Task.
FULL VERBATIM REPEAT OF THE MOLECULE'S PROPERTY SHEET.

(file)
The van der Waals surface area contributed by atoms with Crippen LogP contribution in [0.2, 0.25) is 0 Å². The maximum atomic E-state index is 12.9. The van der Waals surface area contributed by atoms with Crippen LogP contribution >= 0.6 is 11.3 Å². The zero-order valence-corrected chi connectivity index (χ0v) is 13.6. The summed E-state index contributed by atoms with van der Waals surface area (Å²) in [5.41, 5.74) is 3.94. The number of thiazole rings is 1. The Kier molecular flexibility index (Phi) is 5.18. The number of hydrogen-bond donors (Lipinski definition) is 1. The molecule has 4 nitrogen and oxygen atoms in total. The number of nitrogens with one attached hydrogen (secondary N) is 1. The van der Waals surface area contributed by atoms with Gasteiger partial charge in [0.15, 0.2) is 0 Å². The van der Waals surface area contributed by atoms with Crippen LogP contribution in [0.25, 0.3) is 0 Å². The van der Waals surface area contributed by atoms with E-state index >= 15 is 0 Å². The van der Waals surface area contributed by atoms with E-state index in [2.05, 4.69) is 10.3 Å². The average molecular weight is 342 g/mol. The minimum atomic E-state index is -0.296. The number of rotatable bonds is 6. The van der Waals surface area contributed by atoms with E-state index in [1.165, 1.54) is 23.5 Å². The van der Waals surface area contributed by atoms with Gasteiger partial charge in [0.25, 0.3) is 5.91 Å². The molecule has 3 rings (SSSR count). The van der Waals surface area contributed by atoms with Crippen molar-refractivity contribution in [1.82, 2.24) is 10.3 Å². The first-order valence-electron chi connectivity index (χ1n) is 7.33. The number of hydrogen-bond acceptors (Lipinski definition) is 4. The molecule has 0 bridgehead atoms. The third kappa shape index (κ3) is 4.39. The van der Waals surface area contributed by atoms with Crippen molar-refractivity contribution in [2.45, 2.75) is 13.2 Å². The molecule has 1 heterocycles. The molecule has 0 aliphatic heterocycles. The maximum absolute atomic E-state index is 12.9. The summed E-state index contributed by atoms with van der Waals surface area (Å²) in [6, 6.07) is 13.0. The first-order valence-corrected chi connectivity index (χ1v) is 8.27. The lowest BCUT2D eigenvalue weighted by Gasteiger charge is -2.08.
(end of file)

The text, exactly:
The van der Waals surface area contributed by atoms with Crippen LogP contribution in [0.2, 0.25) is 0 Å². The maximum atomic E-state index is 12.9. The van der Waals surface area contributed by atoms with Crippen LogP contribution >= 0.6 is 11.3 Å². The zero-order valence-corrected chi connectivity index (χ0v) is 13.6. The summed E-state index contributed by atoms with van der Waals surface area (Å²) in [5.41, 5.74) is 3.94. The number of thiazole rings is 1. The Kier molecular flexibility index (Phi) is 5.18. The number of hydrogen-bond donors (Lipinski definition) is 1. The molecule has 4 nitrogen and oxygen atoms in total. The number of nitrogens with one attached hydrogen (secondary N) is 1. The van der Waals surface area contributed by atoms with Gasteiger partial charge in [0.15, 0.2) is 0 Å². The van der Waals surface area contributed by atoms with Crippen LogP contribution in [0.25, 0.3) is 0 Å². The van der Waals surface area contributed by atoms with E-state index >= 15 is 0 Å². The van der Waals surface area contributed by atoms with E-state index in [2.05, 4.69) is 10.3 Å². The average molecular weight is 342 g/mol. The minimum atomic E-state index is -0.296. The number of rotatable bonds is 6. The van der Waals surface area contributed by atoms with E-state index in [1.165, 1.54) is 23.5 Å². The van der Waals surface area contributed by atoms with Gasteiger partial charge in [0.25, 0.3) is 5.91 Å². The molecule has 3 rings (SSSR count). The van der Waals surface area contributed by atoms with Crippen molar-refractivity contribution in [1.82, 2.24) is 10.3 Å². The first-order valence-electron chi connectivity index (χ1n) is 7.33. The number of hydrogen-bond acceptors (Lipinski definition) is 4. The molecule has 0 bridgehead atoms. The third kappa shape index (κ3) is 4.39. The van der Waals surface area contributed by atoms with Crippen molar-refractivity contribution in [2.45, 2.75) is 13.2 Å². The molecule has 1 heterocycles. The molecule has 0 aliphatic heterocycles. The maximum absolute atomic E-state index is 12.9. The summed E-state index contributed by atoms with van der Waals surface area (Å²) in [6, 6.07) is 13.0. The first-order valence-corrected chi connectivity index (χ1v) is 8.27. The lowest BCUT2D eigenvalue weighted by Gasteiger charge is -2.08.